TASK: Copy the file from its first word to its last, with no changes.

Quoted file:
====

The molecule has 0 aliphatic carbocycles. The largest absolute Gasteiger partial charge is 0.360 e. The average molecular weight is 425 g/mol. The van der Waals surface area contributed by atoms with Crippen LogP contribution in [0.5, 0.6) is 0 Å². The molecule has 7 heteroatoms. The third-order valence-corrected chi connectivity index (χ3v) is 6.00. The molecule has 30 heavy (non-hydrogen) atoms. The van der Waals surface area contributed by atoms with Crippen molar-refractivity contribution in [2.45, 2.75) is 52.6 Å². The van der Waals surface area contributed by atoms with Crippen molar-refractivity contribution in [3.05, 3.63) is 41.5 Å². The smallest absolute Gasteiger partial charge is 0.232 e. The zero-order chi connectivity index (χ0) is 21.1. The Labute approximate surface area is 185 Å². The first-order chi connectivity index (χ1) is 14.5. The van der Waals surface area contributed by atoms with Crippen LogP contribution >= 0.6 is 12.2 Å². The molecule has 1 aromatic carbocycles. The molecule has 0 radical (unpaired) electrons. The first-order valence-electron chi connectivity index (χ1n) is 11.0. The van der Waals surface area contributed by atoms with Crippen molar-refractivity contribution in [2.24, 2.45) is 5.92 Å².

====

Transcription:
The molecule has 0 aliphatic carbocycles. The largest absolute Gasteiger partial charge is 0.360 e. The average molecular weight is 425 g/mol. The van der Waals surface area contributed by atoms with Crippen LogP contribution in [0.5, 0.6) is 0 Å². The molecule has 7 heteroatoms. The third-order valence-corrected chi connectivity index (χ3v) is 6.00. The molecule has 30 heavy (non-hydrogen) atoms. The van der Waals surface area contributed by atoms with Crippen molar-refractivity contribution in [2.45, 2.75) is 52.6 Å². The van der Waals surface area contributed by atoms with Crippen molar-refractivity contribution in [3.05, 3.63) is 41.5 Å². The smallest absolute Gasteiger partial charge is 0.232 e. The zero-order chi connectivity index (χ0) is 21.1. The Labute approximate surface area is 185 Å². The first-order chi connectivity index (χ1) is 14.5. The van der Waals surface area contributed by atoms with Crippen LogP contribution >= 0.6 is 12.2 Å². The molecule has 1 aromatic carbocycles. The molecule has 0 radical (unpaired) electrons. The first-order valence-electron chi connectivity index (χ1n) is 11.0. The van der Waals surface area contributed by atoms with Crippen molar-refractivity contribution in [2.24, 2.45) is 5.92 Å².